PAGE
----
Sunday’s Belgian Grand Prix was a pretty miserable one for everyone except Williams employees. The event will go down as the shortest in Formula 1 history, due to a deluge of rain that intensified after qualifying and made safe racing impossible. The spray from leading cars was so severe, drivers would’ve been running blind out there. FIA Race Director Michael Masi and his team were right not to run the race, lest the sport risk another terrible accident in the wet at Spa-Francorchamps.
No rational person could resent that decision. The call to determine the race complete and award half points after a bit more than two laps behind the safety car, however, deserves scrutiny. Fans stood in the pouring rain for upwards of three hours, only to be repaid for their loyalty with a podium celebration for a race that never happened. And yet, the record books will count this as a Grand Prix like all the others — just one that gave out fewer points.
After the event, Masi was adamant while speaking to media that the idea to bring the cars out for those several minutes wasn’t motivated by a desire to cross that two-lap minimum that would’ve made the race official. From Racer:
We were all aiming for a window we thought was there — and the teams saw it — there was a weather band where we thought we could get some racing in and as all of you know, being fans of the sport, you know how rapidly weather changes at this venue. We thought we could get something in but the weather deteriorated rapidly so we couldn’t.
There was 50 minutes remaining on the race clock after the final red flag; 17 minutes later, the race was called for good. With room for only about a half hour of potential racing action at that point, it seemed highly unlikely that things were going to resume. Nevertheless, it must have seemed awfully shrewd to fans watching from grandstands that the cars were monetarily paraded around the circuit just long enough for F1 to conclude, technically, that a race had been run.
During the post-race interviews, first-place finisher Max Verstappen credited spectators for sticking it out; he also called them the “bigger winners” of the afternoon which, to give him the benefit of the doubt, I’d chalk up to poor word choice. George Russell was — I imagine — too busy being amazed over the events of the previous 24 hours to wipe the smile off his face, and who could blame him for that? That left Lewis Hamilton as the only podium sitter who reflected on how shitty everything was, while offering a fair solution to the problem. Here’s how he put it on Instagram:
Today was a farce and the only people to lose out are the fans who have paid good money to watch us race. Of course you can’t do anything about the weather but we have sophisticated equipment to tell us what’s going on and it was clear the weather wasn’t going to let up. We were sent out for one reason and one reason only. Two laps behind a safety car where there is no possibility to gain or lose a place or provide entertainment for fans isn’t racing. We should have just called it quits, not risked the drivers and more importantly refunded the fans who are the heart of our sport.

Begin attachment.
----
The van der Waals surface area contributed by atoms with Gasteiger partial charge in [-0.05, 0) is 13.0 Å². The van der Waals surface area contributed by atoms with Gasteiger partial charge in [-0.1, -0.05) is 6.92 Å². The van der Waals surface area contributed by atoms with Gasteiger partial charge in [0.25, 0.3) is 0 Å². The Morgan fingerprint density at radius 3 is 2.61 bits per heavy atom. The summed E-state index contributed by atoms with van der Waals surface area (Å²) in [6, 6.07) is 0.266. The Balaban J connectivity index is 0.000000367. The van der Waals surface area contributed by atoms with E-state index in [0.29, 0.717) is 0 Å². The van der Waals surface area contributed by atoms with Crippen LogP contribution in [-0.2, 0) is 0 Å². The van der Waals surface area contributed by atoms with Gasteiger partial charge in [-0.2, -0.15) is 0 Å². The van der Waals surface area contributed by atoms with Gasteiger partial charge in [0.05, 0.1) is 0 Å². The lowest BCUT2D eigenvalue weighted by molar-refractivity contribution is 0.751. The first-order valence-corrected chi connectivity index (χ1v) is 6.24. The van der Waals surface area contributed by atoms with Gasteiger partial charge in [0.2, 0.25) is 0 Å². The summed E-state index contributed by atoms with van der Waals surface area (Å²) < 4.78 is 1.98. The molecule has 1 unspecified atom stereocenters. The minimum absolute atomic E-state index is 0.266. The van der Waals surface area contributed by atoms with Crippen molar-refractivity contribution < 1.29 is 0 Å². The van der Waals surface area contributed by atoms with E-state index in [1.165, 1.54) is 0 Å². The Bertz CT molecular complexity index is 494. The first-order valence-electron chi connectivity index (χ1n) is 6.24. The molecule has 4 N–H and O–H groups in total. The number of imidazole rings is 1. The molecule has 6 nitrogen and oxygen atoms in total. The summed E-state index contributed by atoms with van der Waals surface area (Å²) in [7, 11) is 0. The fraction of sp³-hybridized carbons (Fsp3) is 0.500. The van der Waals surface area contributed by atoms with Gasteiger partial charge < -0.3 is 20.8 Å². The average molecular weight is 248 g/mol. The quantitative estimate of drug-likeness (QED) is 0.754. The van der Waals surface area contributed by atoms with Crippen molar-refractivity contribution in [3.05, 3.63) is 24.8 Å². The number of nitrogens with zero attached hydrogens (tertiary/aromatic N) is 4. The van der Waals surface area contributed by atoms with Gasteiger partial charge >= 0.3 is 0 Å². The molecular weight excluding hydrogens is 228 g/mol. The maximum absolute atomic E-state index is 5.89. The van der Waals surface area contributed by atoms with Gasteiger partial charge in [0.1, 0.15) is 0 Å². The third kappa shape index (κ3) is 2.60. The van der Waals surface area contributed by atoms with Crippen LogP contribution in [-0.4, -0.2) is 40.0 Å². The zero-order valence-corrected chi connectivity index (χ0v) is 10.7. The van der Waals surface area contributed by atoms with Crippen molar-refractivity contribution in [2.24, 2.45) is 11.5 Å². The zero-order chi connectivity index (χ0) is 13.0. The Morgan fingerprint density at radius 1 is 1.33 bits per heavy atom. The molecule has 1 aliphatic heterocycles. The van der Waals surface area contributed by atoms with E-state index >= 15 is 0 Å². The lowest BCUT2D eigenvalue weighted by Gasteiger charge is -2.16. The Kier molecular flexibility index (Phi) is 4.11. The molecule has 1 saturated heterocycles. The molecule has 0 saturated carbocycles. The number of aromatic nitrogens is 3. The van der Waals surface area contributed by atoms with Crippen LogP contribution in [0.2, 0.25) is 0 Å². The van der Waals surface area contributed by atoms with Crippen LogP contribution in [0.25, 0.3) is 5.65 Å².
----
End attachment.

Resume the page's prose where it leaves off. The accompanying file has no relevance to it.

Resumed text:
It really is that simple: Run a legitimate race, or refund the fans.
Say what you will about NASCAR, but it would’ve pushed the event to Monday. In fact, NASCAR did exactly that earlier this year for the Bristol dirt race. A cursory search shows IndyCar had to do the same for the Grand Prix of St. Petersburg in 2010, which was postponed a day to March 29.
Masi said rescheduling to Monday wouldn’t have been a feasible course of action in Spa’s case, because it would’ve necessitated an agreement between F1, its teams, the FIA and race organizer, according to The Guardian. Fair enough, though that doesn’t really excuse why F1 never had a contingency plan in the rulebook for such an eventuality in its 70-year history. Or, rather, it did and we’ve now seen it — and we all know it sucks. Perhaps that defense will fly this time, but it won’t fly again.
As such, the question now turns to if and how F1 will address such a situation going forward. McLaren chief Zak Brown was outspoken on Sunday about his disapproval — again, not of the weather but the regulations. F1 CEO Stefano Domenicali and Masi both agreed that a discussion should be had, according to Motorsport.com. Domenicali also said F1 and the Belgian Grand Prix organizers will be able to talk about possibly recompensing fans, while simultaneously absolving the sport of responsibility because “[F1] are not the ones that are putting [out] the tickets.”
All the while, Domenicali pushed back hard against Hamilton’s insinuation that the call was financially motivated. If that’s true, the best way to prove it would be to give fans their money back — maybe a prorated amount for people who purchased weekend tickets, or the full cost for Sunday. If that doesn’t happen, there’s no need to take Domenicali’s comments — or those from any of the F1 brass — at face value.